The holding period between planning approval and shovels going into the ground can take up to five years for most large-scale development, which is one of the reasons why our cities are plagued with a large number of empty spaces, devoid of purpose.
I’ve found that many asset owners struggle to see the potential that these sites hold during this period. But what if they changed their perception, exploring better ways to do business and make profits on these unused plots?
The good news is that a world of opportunity exists to maximise profitability while simultaneously benefiting a project’s surrounding neighbourhoods. This can range from temporary hospitality spaces to pop-up retail hubs.
From the owner’s perspective, the major advantage of developing ephemeral spaces on these sites is, unsurprisingly, to limit the loss of revenue during a time when the plot of land would otherwise remain idle.
But the financial incentives also extend to the vendors, who are presented with an opportunity to set up shop in a new area at a heavily discounted rent. This is particularly interesting for restaurateurs who are looking to trial new concepts or expand their client base for a reduced start-up cost and minimal risk, compared to a more traditional approach.
Local communities also gain from these temporary sites. In fact, for the greatest returns, it’s essential for the community to feature at the heart of the development plan to be in the good graces of the local authority and other stakeholders. It’s crucial to find any gaps in the local offer of cuisines and retailers to align with residents’ wants and needs.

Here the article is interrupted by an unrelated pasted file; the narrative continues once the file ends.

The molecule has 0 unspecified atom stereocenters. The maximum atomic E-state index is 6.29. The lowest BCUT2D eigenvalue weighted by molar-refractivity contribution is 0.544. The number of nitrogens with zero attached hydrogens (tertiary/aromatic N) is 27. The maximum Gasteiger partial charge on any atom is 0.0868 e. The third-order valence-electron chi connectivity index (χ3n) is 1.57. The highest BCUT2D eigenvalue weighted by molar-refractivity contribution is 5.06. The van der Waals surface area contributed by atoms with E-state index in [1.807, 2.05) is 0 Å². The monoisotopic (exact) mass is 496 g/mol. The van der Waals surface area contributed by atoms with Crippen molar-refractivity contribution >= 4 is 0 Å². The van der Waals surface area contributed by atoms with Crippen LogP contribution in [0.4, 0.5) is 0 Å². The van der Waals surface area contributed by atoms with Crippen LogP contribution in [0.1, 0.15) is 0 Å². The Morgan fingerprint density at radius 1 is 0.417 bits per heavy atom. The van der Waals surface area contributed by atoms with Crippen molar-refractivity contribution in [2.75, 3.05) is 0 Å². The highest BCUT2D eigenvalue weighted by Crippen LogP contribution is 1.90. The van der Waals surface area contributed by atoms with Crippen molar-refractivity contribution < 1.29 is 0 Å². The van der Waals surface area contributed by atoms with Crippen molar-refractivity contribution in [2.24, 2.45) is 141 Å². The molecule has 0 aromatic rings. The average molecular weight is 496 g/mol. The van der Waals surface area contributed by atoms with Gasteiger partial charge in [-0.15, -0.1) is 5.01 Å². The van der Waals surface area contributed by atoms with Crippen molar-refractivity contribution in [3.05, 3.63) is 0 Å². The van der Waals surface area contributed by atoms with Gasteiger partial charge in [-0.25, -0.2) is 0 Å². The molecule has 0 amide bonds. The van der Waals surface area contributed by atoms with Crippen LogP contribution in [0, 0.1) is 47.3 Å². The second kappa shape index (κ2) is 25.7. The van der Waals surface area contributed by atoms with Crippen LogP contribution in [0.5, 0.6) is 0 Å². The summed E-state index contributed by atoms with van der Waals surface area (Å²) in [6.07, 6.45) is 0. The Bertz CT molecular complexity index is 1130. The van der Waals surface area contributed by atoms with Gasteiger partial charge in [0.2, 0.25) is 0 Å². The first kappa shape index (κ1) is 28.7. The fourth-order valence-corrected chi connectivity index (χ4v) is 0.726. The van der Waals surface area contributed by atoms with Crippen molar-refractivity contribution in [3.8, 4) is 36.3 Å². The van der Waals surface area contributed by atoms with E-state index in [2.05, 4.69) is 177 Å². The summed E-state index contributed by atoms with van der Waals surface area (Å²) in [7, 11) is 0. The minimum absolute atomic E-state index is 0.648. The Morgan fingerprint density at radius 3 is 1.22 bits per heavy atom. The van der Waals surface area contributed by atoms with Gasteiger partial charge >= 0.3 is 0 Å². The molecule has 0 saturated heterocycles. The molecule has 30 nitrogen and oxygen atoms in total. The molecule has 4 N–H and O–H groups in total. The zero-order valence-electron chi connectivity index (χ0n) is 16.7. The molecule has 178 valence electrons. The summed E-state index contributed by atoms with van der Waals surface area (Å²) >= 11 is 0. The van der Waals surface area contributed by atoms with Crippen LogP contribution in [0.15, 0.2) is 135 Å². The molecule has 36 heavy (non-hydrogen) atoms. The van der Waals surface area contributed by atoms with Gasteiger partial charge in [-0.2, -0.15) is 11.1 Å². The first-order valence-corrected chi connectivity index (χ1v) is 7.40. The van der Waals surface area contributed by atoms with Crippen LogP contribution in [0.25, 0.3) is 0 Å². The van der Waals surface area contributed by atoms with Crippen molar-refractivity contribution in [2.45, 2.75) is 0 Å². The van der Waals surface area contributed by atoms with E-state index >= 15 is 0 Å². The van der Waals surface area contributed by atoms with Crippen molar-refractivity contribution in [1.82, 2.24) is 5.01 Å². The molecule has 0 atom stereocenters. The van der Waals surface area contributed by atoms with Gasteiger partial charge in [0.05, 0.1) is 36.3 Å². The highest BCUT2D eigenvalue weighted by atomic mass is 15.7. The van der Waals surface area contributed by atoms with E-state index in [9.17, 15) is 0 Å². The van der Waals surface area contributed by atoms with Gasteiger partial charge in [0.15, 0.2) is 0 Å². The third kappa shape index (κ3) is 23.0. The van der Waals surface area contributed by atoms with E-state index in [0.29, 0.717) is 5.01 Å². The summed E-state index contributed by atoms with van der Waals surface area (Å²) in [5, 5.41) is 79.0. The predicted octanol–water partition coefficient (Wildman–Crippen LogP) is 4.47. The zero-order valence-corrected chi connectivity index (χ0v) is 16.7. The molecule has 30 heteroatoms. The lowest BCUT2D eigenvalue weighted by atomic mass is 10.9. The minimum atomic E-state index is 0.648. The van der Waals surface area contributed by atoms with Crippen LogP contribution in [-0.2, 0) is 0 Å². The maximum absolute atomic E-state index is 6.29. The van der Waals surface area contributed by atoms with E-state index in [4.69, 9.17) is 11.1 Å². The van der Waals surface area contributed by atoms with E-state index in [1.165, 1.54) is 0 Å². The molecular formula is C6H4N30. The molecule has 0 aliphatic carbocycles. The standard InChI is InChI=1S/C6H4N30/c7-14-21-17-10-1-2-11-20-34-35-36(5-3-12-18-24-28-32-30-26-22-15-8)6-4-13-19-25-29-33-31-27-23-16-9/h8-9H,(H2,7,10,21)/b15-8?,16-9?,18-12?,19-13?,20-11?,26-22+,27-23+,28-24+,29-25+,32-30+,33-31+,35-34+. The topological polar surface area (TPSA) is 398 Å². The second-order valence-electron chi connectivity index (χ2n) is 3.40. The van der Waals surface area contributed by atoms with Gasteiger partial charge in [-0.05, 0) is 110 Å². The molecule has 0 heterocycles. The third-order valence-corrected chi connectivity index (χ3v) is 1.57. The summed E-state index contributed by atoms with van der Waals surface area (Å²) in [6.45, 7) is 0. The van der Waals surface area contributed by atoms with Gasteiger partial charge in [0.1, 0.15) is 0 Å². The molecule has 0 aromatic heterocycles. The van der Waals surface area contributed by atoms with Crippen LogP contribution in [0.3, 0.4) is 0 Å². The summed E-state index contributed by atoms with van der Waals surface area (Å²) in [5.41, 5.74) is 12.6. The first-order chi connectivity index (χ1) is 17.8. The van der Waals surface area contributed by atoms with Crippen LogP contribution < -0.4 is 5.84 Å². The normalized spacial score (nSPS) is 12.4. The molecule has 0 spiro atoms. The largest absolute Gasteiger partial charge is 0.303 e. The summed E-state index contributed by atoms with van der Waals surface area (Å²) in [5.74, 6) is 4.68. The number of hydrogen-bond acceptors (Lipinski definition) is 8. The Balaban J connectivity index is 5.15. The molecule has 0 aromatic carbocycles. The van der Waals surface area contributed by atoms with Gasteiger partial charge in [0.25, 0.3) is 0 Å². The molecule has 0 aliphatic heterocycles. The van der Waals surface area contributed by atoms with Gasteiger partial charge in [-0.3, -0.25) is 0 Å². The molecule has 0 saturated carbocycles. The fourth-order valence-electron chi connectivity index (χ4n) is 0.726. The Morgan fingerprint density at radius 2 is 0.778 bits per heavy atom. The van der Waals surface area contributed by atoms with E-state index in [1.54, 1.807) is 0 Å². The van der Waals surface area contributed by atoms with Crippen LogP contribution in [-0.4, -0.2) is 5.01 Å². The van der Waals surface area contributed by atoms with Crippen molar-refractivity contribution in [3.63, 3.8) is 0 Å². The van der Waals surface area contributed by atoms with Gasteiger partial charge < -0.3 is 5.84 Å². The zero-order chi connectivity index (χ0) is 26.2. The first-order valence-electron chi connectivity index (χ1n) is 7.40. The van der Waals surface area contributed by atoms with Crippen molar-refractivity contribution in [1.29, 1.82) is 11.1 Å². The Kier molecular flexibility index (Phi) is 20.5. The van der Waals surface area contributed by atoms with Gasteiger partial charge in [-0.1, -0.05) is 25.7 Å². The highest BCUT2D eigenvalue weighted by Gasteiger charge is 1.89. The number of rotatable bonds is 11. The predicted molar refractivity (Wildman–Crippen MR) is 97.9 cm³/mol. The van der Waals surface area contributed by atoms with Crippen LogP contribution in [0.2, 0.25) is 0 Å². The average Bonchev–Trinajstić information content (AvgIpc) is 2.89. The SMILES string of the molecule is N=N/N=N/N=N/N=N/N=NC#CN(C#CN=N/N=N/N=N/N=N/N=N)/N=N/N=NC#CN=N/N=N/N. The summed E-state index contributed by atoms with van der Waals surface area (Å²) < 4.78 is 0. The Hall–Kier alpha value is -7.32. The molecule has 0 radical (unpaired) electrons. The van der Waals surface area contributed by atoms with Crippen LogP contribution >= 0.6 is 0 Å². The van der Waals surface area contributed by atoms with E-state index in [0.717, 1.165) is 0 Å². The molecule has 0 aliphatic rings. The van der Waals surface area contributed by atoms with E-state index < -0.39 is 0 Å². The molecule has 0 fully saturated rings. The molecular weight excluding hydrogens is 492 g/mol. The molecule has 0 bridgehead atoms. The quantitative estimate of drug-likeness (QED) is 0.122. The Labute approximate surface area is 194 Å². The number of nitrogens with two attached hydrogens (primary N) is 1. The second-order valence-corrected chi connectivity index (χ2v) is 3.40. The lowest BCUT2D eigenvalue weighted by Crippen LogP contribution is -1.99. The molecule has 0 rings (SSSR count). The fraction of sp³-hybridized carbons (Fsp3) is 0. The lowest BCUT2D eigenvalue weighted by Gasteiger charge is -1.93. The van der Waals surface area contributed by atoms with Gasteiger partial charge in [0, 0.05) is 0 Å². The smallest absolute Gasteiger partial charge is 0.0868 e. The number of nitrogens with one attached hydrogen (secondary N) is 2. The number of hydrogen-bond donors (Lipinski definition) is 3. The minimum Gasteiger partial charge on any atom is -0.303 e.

“Property owners who think outside the box when it comes to yet-to-be developed plots stand to make big returns in the short and long term.”
Fenced-up and empty areas don’t boost a neighbourhood’s charm factor. Quite the opposite, as they are often targets for crime and anti-social behaviour, as well as being unsightly. Developing temporary spaces is a great way to reinvigorate areas that may be in need of a facelift. This often leads to commercial development and an increase in property value. In many cases, these development projects transform their neighbourhood into a buzzing destination, drawing in consumers from near and far.
What is often missing from areas ripe for rejuvenation are spaces for local residents to come together and rub shoulders with their neighbours. So, when these types of developments are created, they need to become local hubs: places for residents to meet friends in a pleasant atmosphere. This is especially important since the shift to remote working, making these places more needed than ever.
This is reflected in discussions about 15-minute cities and a growing desire for low-impact urban living. Less traffic and healthier lifestyles become possible if residents have access to all of their needs within a short walk or bike ride from their home.
With environmental concerns and cost-of-living challenges high on the agenda today, it’s time to rethink making the most of the limited resource that is space. Property owners who think outside the box when it comes to yet-to-be developed plots stand to make big returns in the short and long term.
Youri Michel is founder of Wyld Motion
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